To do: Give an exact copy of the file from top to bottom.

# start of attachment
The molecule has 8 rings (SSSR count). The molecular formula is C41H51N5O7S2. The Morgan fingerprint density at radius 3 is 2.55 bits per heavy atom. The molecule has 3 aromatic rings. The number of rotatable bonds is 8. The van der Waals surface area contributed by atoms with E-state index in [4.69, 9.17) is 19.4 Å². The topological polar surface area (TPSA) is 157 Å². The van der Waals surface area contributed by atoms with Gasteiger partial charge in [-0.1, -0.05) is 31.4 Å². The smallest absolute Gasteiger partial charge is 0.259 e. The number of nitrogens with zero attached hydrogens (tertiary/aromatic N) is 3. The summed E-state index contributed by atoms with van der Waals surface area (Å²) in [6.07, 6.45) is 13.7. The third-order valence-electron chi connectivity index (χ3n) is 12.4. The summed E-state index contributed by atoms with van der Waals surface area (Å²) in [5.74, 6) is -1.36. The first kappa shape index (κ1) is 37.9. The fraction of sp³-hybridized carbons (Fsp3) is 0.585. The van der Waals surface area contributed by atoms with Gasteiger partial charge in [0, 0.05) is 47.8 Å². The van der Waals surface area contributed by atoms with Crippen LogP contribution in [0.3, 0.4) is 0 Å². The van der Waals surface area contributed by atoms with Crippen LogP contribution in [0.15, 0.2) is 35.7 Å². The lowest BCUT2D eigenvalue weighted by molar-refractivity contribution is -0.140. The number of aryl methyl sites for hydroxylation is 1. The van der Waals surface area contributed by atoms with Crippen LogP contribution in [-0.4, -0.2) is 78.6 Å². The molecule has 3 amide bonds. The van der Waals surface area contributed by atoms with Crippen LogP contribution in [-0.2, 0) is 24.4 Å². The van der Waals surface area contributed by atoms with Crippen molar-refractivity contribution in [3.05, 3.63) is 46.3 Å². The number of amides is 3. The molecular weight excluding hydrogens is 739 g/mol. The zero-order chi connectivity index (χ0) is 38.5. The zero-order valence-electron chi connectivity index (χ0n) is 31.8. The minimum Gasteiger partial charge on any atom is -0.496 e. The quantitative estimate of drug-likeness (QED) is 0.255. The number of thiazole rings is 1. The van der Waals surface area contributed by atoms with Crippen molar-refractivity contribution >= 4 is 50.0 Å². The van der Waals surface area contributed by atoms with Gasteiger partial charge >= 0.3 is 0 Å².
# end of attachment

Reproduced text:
The molecule has 8 rings (SSSR count). The molecular formula is C41H51N5O7S2. The Morgan fingerprint density at radius 3 is 2.55 bits per heavy atom. The molecule has 3 aromatic rings. The number of rotatable bonds is 8. The van der Waals surface area contributed by atoms with E-state index in [4.69, 9.17) is 19.4 Å². The topological polar surface area (TPSA) is 157 Å². The van der Waals surface area contributed by atoms with Gasteiger partial charge in [-0.1, -0.05) is 31.4 Å². The smallest absolute Gasteiger partial charge is 0.259 e. The number of nitrogens with zero attached hydrogens (tertiary/aromatic N) is 3. The summed E-state index contributed by atoms with van der Waals surface area (Å²) in [6.07, 6.45) is 13.7. The third-order valence-electron chi connectivity index (χ3n) is 12.4. The summed E-state index contributed by atoms with van der Waals surface area (Å²) in [5.74, 6) is -1.36. The first kappa shape index (κ1) is 37.9. The fraction of sp³-hybridized carbons (Fsp3) is 0.585. The van der Waals surface area contributed by atoms with Gasteiger partial charge in [0, 0.05) is 47.8 Å². The van der Waals surface area contributed by atoms with Crippen LogP contribution in [0.3, 0.4) is 0 Å². The van der Waals surface area contributed by atoms with Crippen LogP contribution in [0.15, 0.2) is 35.7 Å². The lowest BCUT2D eigenvalue weighted by molar-refractivity contribution is -0.140. The number of aryl methyl sites for hydroxylation is 1. The van der Waals surface area contributed by atoms with Crippen LogP contribution in [-0.4, -0.2) is 78.6 Å². The molecule has 3 amide bonds. The van der Waals surface area contributed by atoms with Crippen LogP contribution in [-0.2, 0) is 24.4 Å². The van der Waals surface area contributed by atoms with Crippen molar-refractivity contribution in [3.05, 3.63) is 46.3 Å². The number of amides is 3. The molecular weight excluding hydrogens is 739 g/mol. The zero-order chi connectivity index (χ0) is 38.5. The zero-order valence-electron chi connectivity index (χ0n) is 31.8. The minimum Gasteiger partial charge on any atom is -0.496 e. The quantitative estimate of drug-likeness (QED) is 0.255. The number of thiazole rings is 1. The van der Waals surface area contributed by atoms with Crippen molar-refractivity contribution >= 4 is 50.0 Å². The van der Waals surface area contributed by atoms with Gasteiger partial charge >= 0.3 is 0 Å².